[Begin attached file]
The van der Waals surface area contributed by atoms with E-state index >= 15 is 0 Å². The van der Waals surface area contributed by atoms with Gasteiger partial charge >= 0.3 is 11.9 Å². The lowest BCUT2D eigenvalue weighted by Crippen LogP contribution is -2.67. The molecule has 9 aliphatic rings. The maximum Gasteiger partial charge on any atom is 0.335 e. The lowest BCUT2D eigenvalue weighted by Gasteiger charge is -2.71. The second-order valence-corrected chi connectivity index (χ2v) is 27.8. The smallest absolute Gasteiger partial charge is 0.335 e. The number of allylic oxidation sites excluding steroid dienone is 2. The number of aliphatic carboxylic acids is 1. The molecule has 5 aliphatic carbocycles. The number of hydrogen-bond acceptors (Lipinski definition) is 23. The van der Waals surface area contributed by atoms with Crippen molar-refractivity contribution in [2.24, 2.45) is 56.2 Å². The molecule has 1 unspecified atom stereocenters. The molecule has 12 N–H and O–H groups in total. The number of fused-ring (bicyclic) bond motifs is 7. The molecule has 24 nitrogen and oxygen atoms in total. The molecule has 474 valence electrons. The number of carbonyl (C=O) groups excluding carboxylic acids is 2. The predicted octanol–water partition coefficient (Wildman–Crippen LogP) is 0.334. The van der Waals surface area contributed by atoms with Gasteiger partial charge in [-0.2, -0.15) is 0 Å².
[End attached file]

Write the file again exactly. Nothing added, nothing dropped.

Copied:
The van der Waals surface area contributed by atoms with E-state index >= 15 is 0 Å². The van der Waals surface area contributed by atoms with Gasteiger partial charge >= 0.3 is 11.9 Å². The lowest BCUT2D eigenvalue weighted by Crippen LogP contribution is -2.67. The molecule has 9 aliphatic rings. The maximum Gasteiger partial charge on any atom is 0.335 e. The lowest BCUT2D eigenvalue weighted by Gasteiger charge is -2.71. The second-order valence-corrected chi connectivity index (χ2v) is 27.8. The smallest absolute Gasteiger partial charge is 0.335 e. The number of allylic oxidation sites excluding steroid dienone is 2. The number of aliphatic carboxylic acids is 1. The molecule has 5 aliphatic carbocycles. The number of hydrogen-bond acceptors (Lipinski definition) is 23. The van der Waals surface area contributed by atoms with Crippen molar-refractivity contribution in [2.24, 2.45) is 56.2 Å². The molecule has 1 unspecified atom stereocenters. The molecule has 12 N–H and O–H groups in total. The number of fused-ring (bicyclic) bond motifs is 7. The molecule has 24 nitrogen and oxygen atoms in total. The molecule has 474 valence electrons. The number of carbonyl (C=O) groups excluding carboxylic acids is 2. The predicted octanol–water partition coefficient (Wildman–Crippen LogP) is 0.334. The van der Waals surface area contributed by atoms with Gasteiger partial charge in [-0.2, -0.15) is 0 Å².